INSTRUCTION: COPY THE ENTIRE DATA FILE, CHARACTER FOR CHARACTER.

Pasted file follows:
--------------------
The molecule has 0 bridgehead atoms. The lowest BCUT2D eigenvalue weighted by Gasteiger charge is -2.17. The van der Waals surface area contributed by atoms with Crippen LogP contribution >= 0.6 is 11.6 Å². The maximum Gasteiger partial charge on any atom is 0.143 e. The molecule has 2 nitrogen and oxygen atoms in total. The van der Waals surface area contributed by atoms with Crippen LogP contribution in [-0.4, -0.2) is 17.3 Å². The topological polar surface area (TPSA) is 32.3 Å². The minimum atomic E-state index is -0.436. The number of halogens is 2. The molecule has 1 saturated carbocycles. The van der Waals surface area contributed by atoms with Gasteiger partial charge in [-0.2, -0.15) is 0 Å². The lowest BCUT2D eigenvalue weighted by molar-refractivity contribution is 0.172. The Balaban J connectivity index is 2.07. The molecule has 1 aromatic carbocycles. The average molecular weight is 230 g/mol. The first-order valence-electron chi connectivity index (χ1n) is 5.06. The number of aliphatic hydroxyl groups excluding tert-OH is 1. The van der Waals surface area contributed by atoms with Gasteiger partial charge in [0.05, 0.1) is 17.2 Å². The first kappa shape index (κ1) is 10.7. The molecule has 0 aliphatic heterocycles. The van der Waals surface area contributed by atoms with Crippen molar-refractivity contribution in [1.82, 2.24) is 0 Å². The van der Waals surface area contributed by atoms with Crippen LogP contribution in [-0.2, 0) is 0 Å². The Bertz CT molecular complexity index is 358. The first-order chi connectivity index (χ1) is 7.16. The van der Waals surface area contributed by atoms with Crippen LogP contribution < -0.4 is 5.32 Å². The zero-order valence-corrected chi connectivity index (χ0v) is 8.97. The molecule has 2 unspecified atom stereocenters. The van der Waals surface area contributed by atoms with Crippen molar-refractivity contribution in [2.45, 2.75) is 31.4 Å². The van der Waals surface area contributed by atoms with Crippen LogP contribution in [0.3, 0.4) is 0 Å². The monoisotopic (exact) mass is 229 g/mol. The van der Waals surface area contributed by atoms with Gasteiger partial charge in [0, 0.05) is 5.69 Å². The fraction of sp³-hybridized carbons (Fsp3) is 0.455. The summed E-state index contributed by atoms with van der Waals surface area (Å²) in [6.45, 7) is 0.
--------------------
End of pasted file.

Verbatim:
The molecule has 0 bridgehead atoms. The lowest BCUT2D eigenvalue weighted by Gasteiger charge is -2.17. The van der Waals surface area contributed by atoms with Crippen LogP contribution >= 0.6 is 11.6 Å². The maximum Gasteiger partial charge on any atom is 0.143 e. The molecule has 2 nitrogen and oxygen atoms in total. The van der Waals surface area contributed by atoms with Crippen LogP contribution in [-0.4, -0.2) is 17.3 Å². The topological polar surface area (TPSA) is 32.3 Å². The minimum atomic E-state index is -0.436. The number of halogens is 2. The molecule has 1 saturated carbocycles. The van der Waals surface area contributed by atoms with Gasteiger partial charge in [-0.2, -0.15) is 0 Å². The lowest BCUT2D eigenvalue weighted by molar-refractivity contribution is 0.172. The Balaban J connectivity index is 2.07. The molecule has 1 aromatic carbocycles. The average molecular weight is 230 g/mol. The first-order valence-electron chi connectivity index (χ1n) is 5.06. The number of aliphatic hydroxyl groups excluding tert-OH is 1. The van der Waals surface area contributed by atoms with Gasteiger partial charge in [0.05, 0.1) is 17.2 Å². The first kappa shape index (κ1) is 10.7. The molecule has 0 aliphatic heterocycles. The van der Waals surface area contributed by atoms with Crippen molar-refractivity contribution in [1.82, 2.24) is 0 Å². The van der Waals surface area contributed by atoms with Crippen LogP contribution in [-0.2, 0) is 0 Å². The Bertz CT molecular complexity index is 358. The first-order chi connectivity index (χ1) is 7.16. The van der Waals surface area contributed by atoms with Crippen LogP contribution < -0.4 is 5.32 Å². The zero-order valence-corrected chi connectivity index (χ0v) is 8.97. The molecule has 2 unspecified atom stereocenters. The van der Waals surface area contributed by atoms with Crippen molar-refractivity contribution in [2.45, 2.75) is 31.4 Å². The van der Waals surface area contributed by atoms with Crippen LogP contribution in [0.3, 0.4) is 0 Å². The monoisotopic (exact) mass is 229 g/mol. The van der Waals surface area contributed by atoms with Gasteiger partial charge in [0, 0.05) is 5.69 Å². The fraction of sp³-hybridized carbons (Fsp3) is 0.455. The summed E-state index contributed by atoms with van der Waals surface area (Å²) in [6.45, 7) is 0.